This trip to Havasupai was absolutely magical. Especially because we didn't bring our kids.
I love watching my kids play with my husband.
About a year and a half after Maggie was born, our marriage went through its hardest time yet.
During this time, I learned the hard way that Satan attacks marriages the same way he attacks testimonies, and unless we both were making determined, intentional decisions to try to improve our marriage (for me, this had to be done through taking an honest inventory of my own emotional, spiritual, and mental health, and then working on those areas where I was struggling), it wouldn't be a healthy one, and definitely not a happy one.
I learned things about myself I had never really known or wanted to acknowledge before, and I learned things about Steve that I had never really known or wanted to acknowledge before.
It was hard.
I went through a deep depression during this time, and although I would never wish to relive this year, I learned lessons from this year that I could never have possibly learned any other way.
The biggest lesson?
Focus on God first. Everything else comes into its proper place when that happens, even when it seems messy and impossible that things can possibly work out.
You see, marriage is like conversion--just as conversion does not come from a once-in-a-lifetime decision, marriage doesn't, either. It's the series of little, daily, forgettable decisions we make, whether intentionally or unintentionally, every day, that forge a relationship. Do I spend dinner checking Facebook, or focus on talking to my husband with my phone in the other room? Do I tell him about that little thing I did that will probably irritate him, or do I sweep it under the rug and hope he doesn't notice? Do I respond to the message from that guy I had a crush on in high school? Do I bring up that difficult topic or let it go unresolved?
Some of the decisions have farther-reaching effects than others, but just as with the gospel, what we decide to do in our marriage affects more than just the present. The implications are unfathomable.
With a roommate or a best friend or even a sibling, when we have a fight, we know that we can always take a break from the relationship. Give it a few days (or weeks) to blow over, and then reevaluate what needs to happen next. Usually by that point, it's not even an issue, and when things get hard, we can always move on.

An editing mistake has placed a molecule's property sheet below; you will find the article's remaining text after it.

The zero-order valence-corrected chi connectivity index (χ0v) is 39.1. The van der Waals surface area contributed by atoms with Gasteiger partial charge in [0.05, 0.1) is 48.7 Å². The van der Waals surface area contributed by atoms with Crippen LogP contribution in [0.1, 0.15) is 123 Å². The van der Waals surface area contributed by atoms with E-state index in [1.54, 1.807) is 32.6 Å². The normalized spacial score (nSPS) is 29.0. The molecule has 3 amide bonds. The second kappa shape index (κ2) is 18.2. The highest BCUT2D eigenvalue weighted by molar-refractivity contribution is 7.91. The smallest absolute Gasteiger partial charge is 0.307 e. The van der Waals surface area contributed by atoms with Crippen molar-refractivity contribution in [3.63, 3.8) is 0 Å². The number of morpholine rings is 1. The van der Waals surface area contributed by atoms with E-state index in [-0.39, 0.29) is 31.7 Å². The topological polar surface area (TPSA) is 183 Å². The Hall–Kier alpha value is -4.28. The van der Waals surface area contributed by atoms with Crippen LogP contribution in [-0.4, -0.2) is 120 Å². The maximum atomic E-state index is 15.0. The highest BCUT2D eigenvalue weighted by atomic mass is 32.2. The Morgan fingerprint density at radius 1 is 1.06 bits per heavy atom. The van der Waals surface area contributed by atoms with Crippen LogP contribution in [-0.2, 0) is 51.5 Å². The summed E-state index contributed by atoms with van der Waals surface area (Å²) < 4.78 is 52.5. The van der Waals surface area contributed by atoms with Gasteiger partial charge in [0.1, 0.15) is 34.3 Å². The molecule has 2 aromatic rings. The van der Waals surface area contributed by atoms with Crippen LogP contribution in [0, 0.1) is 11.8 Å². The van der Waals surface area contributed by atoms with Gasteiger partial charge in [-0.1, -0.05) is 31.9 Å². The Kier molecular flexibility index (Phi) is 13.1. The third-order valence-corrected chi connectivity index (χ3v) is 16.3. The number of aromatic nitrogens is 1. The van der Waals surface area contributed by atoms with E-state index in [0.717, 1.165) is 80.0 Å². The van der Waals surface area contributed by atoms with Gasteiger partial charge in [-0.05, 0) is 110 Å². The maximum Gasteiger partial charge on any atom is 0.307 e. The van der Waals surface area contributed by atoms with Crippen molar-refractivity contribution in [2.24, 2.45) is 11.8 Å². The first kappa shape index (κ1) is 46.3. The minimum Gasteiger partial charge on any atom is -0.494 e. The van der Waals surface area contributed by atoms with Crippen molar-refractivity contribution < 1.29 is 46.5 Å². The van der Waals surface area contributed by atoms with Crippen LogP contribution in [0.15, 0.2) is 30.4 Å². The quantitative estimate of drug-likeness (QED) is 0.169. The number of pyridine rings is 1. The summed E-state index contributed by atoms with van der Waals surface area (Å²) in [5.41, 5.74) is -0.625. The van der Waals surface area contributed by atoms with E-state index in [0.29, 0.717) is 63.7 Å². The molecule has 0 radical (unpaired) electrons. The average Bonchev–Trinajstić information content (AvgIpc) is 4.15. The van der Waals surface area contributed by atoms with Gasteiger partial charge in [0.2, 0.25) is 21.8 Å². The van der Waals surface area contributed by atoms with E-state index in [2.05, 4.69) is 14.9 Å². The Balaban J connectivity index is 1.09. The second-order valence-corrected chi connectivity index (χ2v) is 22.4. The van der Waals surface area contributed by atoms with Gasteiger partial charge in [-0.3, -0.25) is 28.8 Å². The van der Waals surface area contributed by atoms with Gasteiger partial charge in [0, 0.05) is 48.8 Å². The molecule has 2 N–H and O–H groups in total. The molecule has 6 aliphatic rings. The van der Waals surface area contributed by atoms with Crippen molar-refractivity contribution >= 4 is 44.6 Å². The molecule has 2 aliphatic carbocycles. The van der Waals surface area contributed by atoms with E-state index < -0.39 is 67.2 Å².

Even in companionships on a mission, while the break isn't an option, we know that at most we have to put up with this companion for 6--maybe 9--months. Tops.
In a marriage, however, while separation is a necessity in some situations where abuse is present, those qualifiers didn't apply to my marriage, so when an issue came up that needed to be addressed, I had two choices--either deal with it, or don't.
Dealing with it sometimes involved long nights, tears, silent moments of discomfort, even yelling.
Not dealing with it involved me feeling like a victim and passively-aggressively doing what I could to get things to go my way.
As you can see, I've experienced both options numerous times.
But through it all, no matter what, I knew I was going to do everything I possibly could to stick it out. Because I signed up for eternity, and that's what I want to get with this guy.
And I am SO glad we've made it this far.
Because as bad as it got, the joy from when the times are good?
I can't begin to describe what it is like to watch a man who I admired and loved when we first met grow, change, and become even more than I could have ever thought possible.
And it's impossible to describe the joy that comes from the idea of getting to continue to progress with him by my side, supporting me, loving me, and calling me out when I need it.
And believe me. I often need it.
he may have a point
There is something about having a friend, not just to tell about my difficulties and successes, but who lives them with and through me. When Steve has a bad day at work and I listen to him tell me about it, I ache for him. When I finished my marathon, he was more proud than I was.
So in answer to the questions, yes. Marriage is worth it.
Because although the risk for trials, hurts, and heartaches increases exponentially after marriage (and subsequent to the addition of each child to the family), the rewards are more than worth it. Nothing makes people happier than rich, meaningful relationships.
And after all, isn't that what the Plan of Salvation is all about? Relationships?
I'd like to think so. And I'm excited for what the future will bring to mine.